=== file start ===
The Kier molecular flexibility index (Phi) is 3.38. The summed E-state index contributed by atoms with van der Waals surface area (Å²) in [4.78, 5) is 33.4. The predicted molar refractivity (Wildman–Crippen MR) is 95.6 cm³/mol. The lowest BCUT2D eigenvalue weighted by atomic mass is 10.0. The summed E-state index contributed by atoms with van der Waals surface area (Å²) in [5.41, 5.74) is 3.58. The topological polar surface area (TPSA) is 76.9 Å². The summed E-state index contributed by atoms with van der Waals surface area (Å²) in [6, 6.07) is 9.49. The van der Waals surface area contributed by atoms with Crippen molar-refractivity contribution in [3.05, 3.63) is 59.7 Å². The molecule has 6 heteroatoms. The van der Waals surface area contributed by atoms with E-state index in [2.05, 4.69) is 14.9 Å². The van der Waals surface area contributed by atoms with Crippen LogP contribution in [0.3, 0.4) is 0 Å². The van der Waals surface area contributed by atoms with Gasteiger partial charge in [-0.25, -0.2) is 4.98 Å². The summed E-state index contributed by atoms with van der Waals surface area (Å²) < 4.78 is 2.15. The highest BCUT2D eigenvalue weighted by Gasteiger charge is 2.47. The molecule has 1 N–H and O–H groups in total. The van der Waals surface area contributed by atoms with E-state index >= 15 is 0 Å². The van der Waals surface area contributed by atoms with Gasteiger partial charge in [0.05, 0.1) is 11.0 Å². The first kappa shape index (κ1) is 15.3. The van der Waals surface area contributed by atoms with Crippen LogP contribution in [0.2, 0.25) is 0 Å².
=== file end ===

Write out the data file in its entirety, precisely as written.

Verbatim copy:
The Kier molecular flexibility index (Phi) is 3.38. The summed E-state index contributed by atoms with van der Waals surface area (Å²) in [4.78, 5) is 33.4. The predicted molar refractivity (Wildman–Crippen MR) is 95.6 cm³/mol. The lowest BCUT2D eigenvalue weighted by atomic mass is 10.0. The summed E-state index contributed by atoms with van der Waals surface area (Å²) in [5.41, 5.74) is 3.58. The topological polar surface area (TPSA) is 76.9 Å². The summed E-state index contributed by atoms with van der Waals surface area (Å²) in [6, 6.07) is 9.49. The van der Waals surface area contributed by atoms with Crippen molar-refractivity contribution in [3.05, 3.63) is 59.7 Å². The molecule has 6 heteroatoms. The van der Waals surface area contributed by atoms with E-state index in [2.05, 4.69) is 14.9 Å². The van der Waals surface area contributed by atoms with Crippen LogP contribution in [0.3, 0.4) is 0 Å². The van der Waals surface area contributed by atoms with Gasteiger partial charge in [-0.25, -0.2) is 4.98 Å². The summed E-state index contributed by atoms with van der Waals surface area (Å²) < 4.78 is 2.15. The highest BCUT2D eigenvalue weighted by Gasteiger charge is 2.47. The molecule has 1 N–H and O–H groups in total. The van der Waals surface area contributed by atoms with E-state index >= 15 is 0 Å². The van der Waals surface area contributed by atoms with Gasteiger partial charge in [0.05, 0.1) is 11.0 Å². The first kappa shape index (κ1) is 15.3. The van der Waals surface area contributed by atoms with Crippen LogP contribution in [0.2, 0.25) is 0 Å².